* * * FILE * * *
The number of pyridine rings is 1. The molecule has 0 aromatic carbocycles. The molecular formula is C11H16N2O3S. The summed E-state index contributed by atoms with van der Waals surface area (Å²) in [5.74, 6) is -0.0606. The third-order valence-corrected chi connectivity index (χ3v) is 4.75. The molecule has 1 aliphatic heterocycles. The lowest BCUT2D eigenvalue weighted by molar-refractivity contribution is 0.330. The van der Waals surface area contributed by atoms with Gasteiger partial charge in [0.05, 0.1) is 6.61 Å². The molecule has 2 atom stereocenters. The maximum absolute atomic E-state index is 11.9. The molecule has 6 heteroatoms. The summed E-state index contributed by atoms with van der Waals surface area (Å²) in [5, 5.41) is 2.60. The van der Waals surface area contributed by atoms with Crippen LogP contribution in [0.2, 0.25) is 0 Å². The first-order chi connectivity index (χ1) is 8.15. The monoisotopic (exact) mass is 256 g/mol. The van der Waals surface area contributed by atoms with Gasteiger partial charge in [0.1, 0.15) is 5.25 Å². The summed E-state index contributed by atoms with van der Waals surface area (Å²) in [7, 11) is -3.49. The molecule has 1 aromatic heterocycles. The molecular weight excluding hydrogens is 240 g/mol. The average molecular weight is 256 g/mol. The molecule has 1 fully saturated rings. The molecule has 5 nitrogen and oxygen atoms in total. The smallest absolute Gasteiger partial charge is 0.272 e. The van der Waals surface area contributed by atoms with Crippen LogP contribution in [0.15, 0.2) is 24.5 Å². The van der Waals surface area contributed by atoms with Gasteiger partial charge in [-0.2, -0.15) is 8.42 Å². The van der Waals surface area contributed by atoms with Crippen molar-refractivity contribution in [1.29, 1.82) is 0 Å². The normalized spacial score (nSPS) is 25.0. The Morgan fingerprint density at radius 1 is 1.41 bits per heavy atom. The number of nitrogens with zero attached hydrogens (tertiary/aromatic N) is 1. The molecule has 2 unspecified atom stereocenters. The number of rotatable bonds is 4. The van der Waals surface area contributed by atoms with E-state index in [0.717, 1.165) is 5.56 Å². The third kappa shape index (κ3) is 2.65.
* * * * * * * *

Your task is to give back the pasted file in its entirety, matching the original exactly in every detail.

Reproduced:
The number of pyridine rings is 1. The molecule has 0 aromatic carbocycles. The molecular formula is C11H16N2O3S. The summed E-state index contributed by atoms with van der Waals surface area (Å²) in [5.74, 6) is -0.0606. The third-order valence-corrected chi connectivity index (χ3v) is 4.75. The molecule has 1 aliphatic heterocycles. The lowest BCUT2D eigenvalue weighted by molar-refractivity contribution is 0.330. The van der Waals surface area contributed by atoms with Gasteiger partial charge in [0.05, 0.1) is 6.61 Å². The molecule has 2 atom stereocenters. The maximum absolute atomic E-state index is 11.9. The molecule has 6 heteroatoms. The summed E-state index contributed by atoms with van der Waals surface area (Å²) in [5, 5.41) is 2.60. The van der Waals surface area contributed by atoms with Crippen LogP contribution in [0.2, 0.25) is 0 Å². The first-order chi connectivity index (χ1) is 8.15. The monoisotopic (exact) mass is 256 g/mol. The van der Waals surface area contributed by atoms with Gasteiger partial charge in [0.1, 0.15) is 5.25 Å². The summed E-state index contributed by atoms with van der Waals surface area (Å²) in [7, 11) is -3.49. The molecule has 1 aromatic heterocycles. The molecular weight excluding hydrogens is 240 g/mol. The average molecular weight is 256 g/mol. The molecule has 1 fully saturated rings. The molecule has 5 nitrogen and oxygen atoms in total. The smallest absolute Gasteiger partial charge is 0.272 e. The van der Waals surface area contributed by atoms with Crippen LogP contribution in [0.15, 0.2) is 24.5 Å². The van der Waals surface area contributed by atoms with Gasteiger partial charge in [-0.2, -0.15) is 8.42 Å². The van der Waals surface area contributed by atoms with Crippen molar-refractivity contribution in [1.29, 1.82) is 0 Å². The normalized spacial score (nSPS) is 25.0. The Morgan fingerprint density at radius 1 is 1.41 bits per heavy atom. The number of nitrogens with zero attached hydrogens (tertiary/aromatic N) is 1. The molecule has 2 unspecified atom stereocenters. The number of rotatable bonds is 4. The van der Waals surface area contributed by atoms with E-state index in [0.717, 1.165) is 5.56 Å². The third kappa shape index (κ3) is 2.65.